Alzira is on the main train line connecting Alicante and Valencia. Services into Valencia are frequent and well priced. During the day the service runs on the hour and delivers passengers to the centre of Valencia for around 7€.

Arabic walls from the time Alzira was a moorish settlement

Ancient Arabic walls

The inland edge of the town still retains the ancient Arabic walls. Remembering a time before James I liberated the town from the Arabs, these walls are just one of many Arabic influences in the design and architecture of the town.

The plaza Mayor in Alzira, the centre of the town

The Plaza Mayor in Alzira

The Plaza Mayor, or main square, in Alzira is fringed with orange trees. Bars and restaurants serve a variety of food and drink and the plaza is always busy, even through the winter months.

The town hall or ayuntamientio in the old town of Alzira

Alzira ayunamiento (town hall)

The old town of Alzira is a maze of narrow cobbled streets. Amongst the bars and churches is a central square that is home to the ayuntamiento (town hall).

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In the land of the blind…

In the land of the blind the one eyed man is king. Welcome to Spain, a land where a failure to enforce regulation encourages any cowboy to step forward as an expert.

I moved into my current house here in Alzira last summer. Just on the edge of the town and in a pleasant urbanisation, many aspects of being here are fantastic. With a south facing aspect and sun on the terrace all winter there’s plenty for which we can be grateful. Today however has uncovered once again the scourge of Spanish society – the cowboy workman. With seemingly nobody enforcing regulations, pretty much any tradesman, despite the sign writing on his van, could well be a complete and utter cowboy.

My first experience of this was soon after arriving here in Spain. The gas boiler I had at the time wasn’t working, so without hot water or heating, I called the landlord. José, my genial landlord turned up about a week later to take a look. He spent twenty minutes running water from each of the taps in the house and checking the pilot light before declaring that it was clearly not working and he would need to call an expert. Now, I imagined a boiler suit wearing official with a badge to denote his professional affiliations, so was a little taken aback when a gentleman in his mid seventies turned up with a black tar cigarette hanging from the corner of his mouth. After establishing the fact that this chap with his thickset, yellow, nicotine stained beard was in fact the expert, I led him through to the boiler and watched him perform his magic. In this case, with the lit cigarette still burning from the corner of his mouth, he lifted the front of the boiler and gave the gaze of what he clearly considered to be an expert analysis. With the cigarette waving dangerously from the corner of his mouth he tapped on any exposed pipes. With nothing happening he turned to me and asked if I had a spanner. When I was unable to oblige he changed his request to a screwdriver. Having provided him with the tools of his trade he then proceeded to bang ferociously on any pipe using the aforementioned tool. When the boiler still failed to light he shrugged and announced, with the pride normally associated with a job well done, that I would need an expert.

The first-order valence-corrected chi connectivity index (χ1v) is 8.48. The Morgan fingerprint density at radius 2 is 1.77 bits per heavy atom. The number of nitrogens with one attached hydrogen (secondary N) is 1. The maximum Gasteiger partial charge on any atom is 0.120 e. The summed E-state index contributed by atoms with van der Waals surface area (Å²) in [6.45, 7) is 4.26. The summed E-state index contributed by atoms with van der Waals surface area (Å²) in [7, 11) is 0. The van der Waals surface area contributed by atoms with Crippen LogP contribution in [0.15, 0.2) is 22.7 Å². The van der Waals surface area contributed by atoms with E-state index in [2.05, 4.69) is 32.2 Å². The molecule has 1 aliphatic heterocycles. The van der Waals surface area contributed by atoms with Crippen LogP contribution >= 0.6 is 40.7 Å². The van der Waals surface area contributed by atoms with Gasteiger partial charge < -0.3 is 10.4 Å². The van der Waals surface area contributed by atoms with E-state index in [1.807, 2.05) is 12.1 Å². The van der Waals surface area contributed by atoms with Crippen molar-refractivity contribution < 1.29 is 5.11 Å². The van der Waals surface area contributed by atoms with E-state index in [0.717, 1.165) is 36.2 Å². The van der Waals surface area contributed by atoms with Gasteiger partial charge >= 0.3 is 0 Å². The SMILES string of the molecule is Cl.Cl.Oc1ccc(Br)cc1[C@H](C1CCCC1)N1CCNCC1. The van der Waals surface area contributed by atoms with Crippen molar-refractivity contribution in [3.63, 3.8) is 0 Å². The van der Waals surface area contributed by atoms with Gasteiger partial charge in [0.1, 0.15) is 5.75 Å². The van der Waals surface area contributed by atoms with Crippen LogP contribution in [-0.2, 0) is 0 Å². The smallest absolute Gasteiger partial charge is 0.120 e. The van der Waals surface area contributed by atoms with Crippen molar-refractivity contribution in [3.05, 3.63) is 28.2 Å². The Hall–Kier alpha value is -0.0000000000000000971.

Which brings me to today’s events. Today’s clowning around started at around 9am when two guys turned up to install a new immersion heater. I had suggested to the landlady that a gas boiler may be a more sensible option when I complained that the 40 litre immersion was insufficient to service a family home. Today saw the installation of a new 70 litre immersion. The two tradesmen turned up at 9am and after a little poking around at the old system decided they needed ‘materials’. Now, to anybody living in Spain, a workman short of materials in the morning is an accepted code for “we’re going to a bar for breakfast and may be back before lunch”. The nearest DIY store is about two minutes away. Clearly these were large materials as they both left and took the van. Two hours later they returned looking well breakfasted and carrying the two bolts that had been missing at 9am.

The ensuing drilling, draining and general procrastination took until 3pm. Two men worked for six hours a piece, on paper at least, in order to install one immersion heater. (Let’s not discount the breakfast time as I’m sure they won’t when they submit their bill!)

There’s a lot to love about small town Spain but the lack of regulated and professional tradesmen is not on the list. At some point I imagine the regulations will come and customer expectation may even be the driving force for change. Until then, we will have to continue to enjoy the theatre of ‘have a go’ workmen trying in vain to fix the nation’s electrical and gas appliances.

In the land of the blind, the one eyed man is king!

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Preparing to move abroad – learning a language

Are you preparing for a move to live and work in a different country? If your move takes you to a country where a different language is spoken then it may well be worth preparing before you leave. Any effort you can put in before you move may well make those first few days and weeks in your new home easier.

When we were considering moving to Spain one of the most useful pieces of advice I received was “learn the language”. Statistically, people who make an effort to learn the language when they relocate abroad are more likely to have a positive experience and more likely to remain in their host country.